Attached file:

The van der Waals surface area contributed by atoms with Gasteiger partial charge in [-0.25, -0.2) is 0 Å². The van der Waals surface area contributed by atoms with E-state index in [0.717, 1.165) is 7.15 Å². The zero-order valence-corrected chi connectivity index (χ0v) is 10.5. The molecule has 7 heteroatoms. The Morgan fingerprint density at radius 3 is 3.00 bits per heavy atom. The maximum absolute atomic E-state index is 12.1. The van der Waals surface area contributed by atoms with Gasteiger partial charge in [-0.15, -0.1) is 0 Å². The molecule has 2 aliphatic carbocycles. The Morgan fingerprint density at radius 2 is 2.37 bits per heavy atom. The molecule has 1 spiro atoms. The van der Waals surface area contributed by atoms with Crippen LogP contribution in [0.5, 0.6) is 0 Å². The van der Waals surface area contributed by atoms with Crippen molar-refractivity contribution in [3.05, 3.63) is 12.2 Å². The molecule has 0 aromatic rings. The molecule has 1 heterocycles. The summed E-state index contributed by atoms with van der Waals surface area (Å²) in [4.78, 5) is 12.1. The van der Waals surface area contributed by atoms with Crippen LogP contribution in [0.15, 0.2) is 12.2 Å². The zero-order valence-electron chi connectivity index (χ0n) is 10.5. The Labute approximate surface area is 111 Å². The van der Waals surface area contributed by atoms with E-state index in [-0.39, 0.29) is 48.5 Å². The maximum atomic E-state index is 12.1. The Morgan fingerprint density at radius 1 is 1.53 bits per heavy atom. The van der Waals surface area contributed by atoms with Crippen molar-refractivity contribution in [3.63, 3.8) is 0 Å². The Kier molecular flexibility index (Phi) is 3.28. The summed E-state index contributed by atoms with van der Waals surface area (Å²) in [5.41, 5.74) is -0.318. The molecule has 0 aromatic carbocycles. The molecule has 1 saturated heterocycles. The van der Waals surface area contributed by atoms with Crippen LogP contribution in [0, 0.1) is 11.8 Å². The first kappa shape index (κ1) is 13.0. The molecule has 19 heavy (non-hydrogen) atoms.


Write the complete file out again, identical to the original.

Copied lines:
The van der Waals surface area contributed by atoms with Gasteiger partial charge in [-0.25, -0.2) is 0 Å². The van der Waals surface area contributed by atoms with E-state index in [0.717, 1.165) is 7.15 Å². The zero-order valence-corrected chi connectivity index (χ0v) is 10.5. The molecule has 7 heteroatoms. The Morgan fingerprint density at radius 3 is 3.00 bits per heavy atom. The maximum absolute atomic E-state index is 12.1. The van der Waals surface area contributed by atoms with Gasteiger partial charge in [-0.15, -0.1) is 0 Å². The molecule has 2 aliphatic carbocycles. The Morgan fingerprint density at radius 2 is 2.37 bits per heavy atom. The molecule has 1 spiro atoms. The van der Waals surface area contributed by atoms with Crippen LogP contribution in [0.5, 0.6) is 0 Å². The van der Waals surface area contributed by atoms with Crippen molar-refractivity contribution in [3.05, 3.63) is 12.2 Å². The molecule has 0 aromatic rings. The molecule has 1 heterocycles. The summed E-state index contributed by atoms with van der Waals surface area (Å²) in [4.78, 5) is 12.1. The van der Waals surface area contributed by atoms with Crippen LogP contribution in [0.15, 0.2) is 12.2 Å². The zero-order valence-electron chi connectivity index (χ0n) is 10.5. The Labute approximate surface area is 111 Å². The van der Waals surface area contributed by atoms with E-state index in [-0.39, 0.29) is 48.5 Å². The maximum atomic E-state index is 12.1. The Morgan fingerprint density at radius 1 is 1.53 bits per heavy atom. The van der Waals surface area contributed by atoms with Crippen molar-refractivity contribution in [3.63, 3.8) is 0 Å². The Kier molecular flexibility index (Phi) is 3.28. The summed E-state index contributed by atoms with van der Waals surface area (Å²) in [5.41, 5.74) is -0.318. The molecule has 0 aromatic carbocycles. The molecule has 1 saturated heterocycles. The van der Waals surface area contributed by atoms with Crippen LogP contribution in [0, 0.1) is 11.8 Å². The first kappa shape index (κ1) is 13.0. The molecule has 19 heavy (non-hydrogen) atoms.